Are such systems ready for the field? Not yet.
“The technologies are not completely developed, and we are working with development firms on them,” Keith says. “Either way, that foreman is not walking around with a 100-pound roll of plans on his shoulder. He has it on an iPad and can show it to the guys standing at the face of the wall. Getting information to those two guys at the face of the wall and getting information from those two guys into our ERP is the most important thing we can do.”
Asset management technology makes use of tags, readers and Internet of Things (IoT) devices to identify and track construction tools, equipment and materials. It has a promising future in wall and ceiling construction, once data providers and contractors figure out how to make best use of the information.
“Asset tracking has been identified as one of the main opportunities for contractors to drive significant productivity gains across the board,” says Eric Hollister, senior director of marketing for electric tools and accessories at Hilti North America. “It doesn’t matter the trade. It’s finding the right asset, at the right time, and putting it in the right hands to get the job done.”
Usage data from tagged tools can be looped through an asset management system to help wall and ceiling contractors assess their productivity.
“Walls and ceilings have one of the most readily translatable use cases for this data,” Hollister says. “In fact, we already have tools in the market right now that will allow you to pull production data—fasteners per day—to track how a tool is being used.”
Will asset management systems take off in wall and ceiling construction? Yes.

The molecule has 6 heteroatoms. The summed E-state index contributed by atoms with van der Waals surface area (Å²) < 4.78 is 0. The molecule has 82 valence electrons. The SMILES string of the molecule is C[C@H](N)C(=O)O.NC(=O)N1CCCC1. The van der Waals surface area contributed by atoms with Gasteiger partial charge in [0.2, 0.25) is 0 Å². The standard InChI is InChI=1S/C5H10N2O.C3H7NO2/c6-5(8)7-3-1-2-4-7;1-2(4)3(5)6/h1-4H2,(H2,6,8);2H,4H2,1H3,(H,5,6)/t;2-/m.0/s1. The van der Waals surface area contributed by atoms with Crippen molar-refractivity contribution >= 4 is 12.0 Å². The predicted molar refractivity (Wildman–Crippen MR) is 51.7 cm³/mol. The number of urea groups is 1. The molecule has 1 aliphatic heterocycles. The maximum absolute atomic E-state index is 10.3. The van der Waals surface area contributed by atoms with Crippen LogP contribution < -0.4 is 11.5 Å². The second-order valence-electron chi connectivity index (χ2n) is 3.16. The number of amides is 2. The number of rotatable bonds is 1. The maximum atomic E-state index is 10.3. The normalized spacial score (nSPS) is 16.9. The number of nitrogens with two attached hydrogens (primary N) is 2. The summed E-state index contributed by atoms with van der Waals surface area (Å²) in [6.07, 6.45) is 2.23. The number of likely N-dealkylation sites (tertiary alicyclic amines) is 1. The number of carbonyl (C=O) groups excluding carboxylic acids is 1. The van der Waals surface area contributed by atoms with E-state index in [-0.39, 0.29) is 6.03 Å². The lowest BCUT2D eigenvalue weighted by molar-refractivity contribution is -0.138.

“Over the last 20 to 30 years, the trade has been fairly traditional in its use of tools and applications,” says Matt Jackson, senior director of trade marketing at Hilti North America. “However, I think that right now there is an aging but very forward-thinking group of leaders, especially in the wall and ceiling industry, that is pushing the envelope on technology adoption and usage.”
Jackson adds: “These companies are complex, and their jobs are diverse. They move from job to job frequently, and they are learning how to organizationally manage these resources with technology.”
Communications and collaboration technologies are improving work processes today and hold out great promise for improving processes in the future.
“Technology keeps us from doing things twice,” says Mike Potter, vice president, The Raymond Group in California. “Ten years ago, when everything was on paper, it took days to get information to the field. Now, we can inform the field in minutes. If there is a change, the field probably hasn’t started that work.”
Better communication, Potter says, leads to better project management.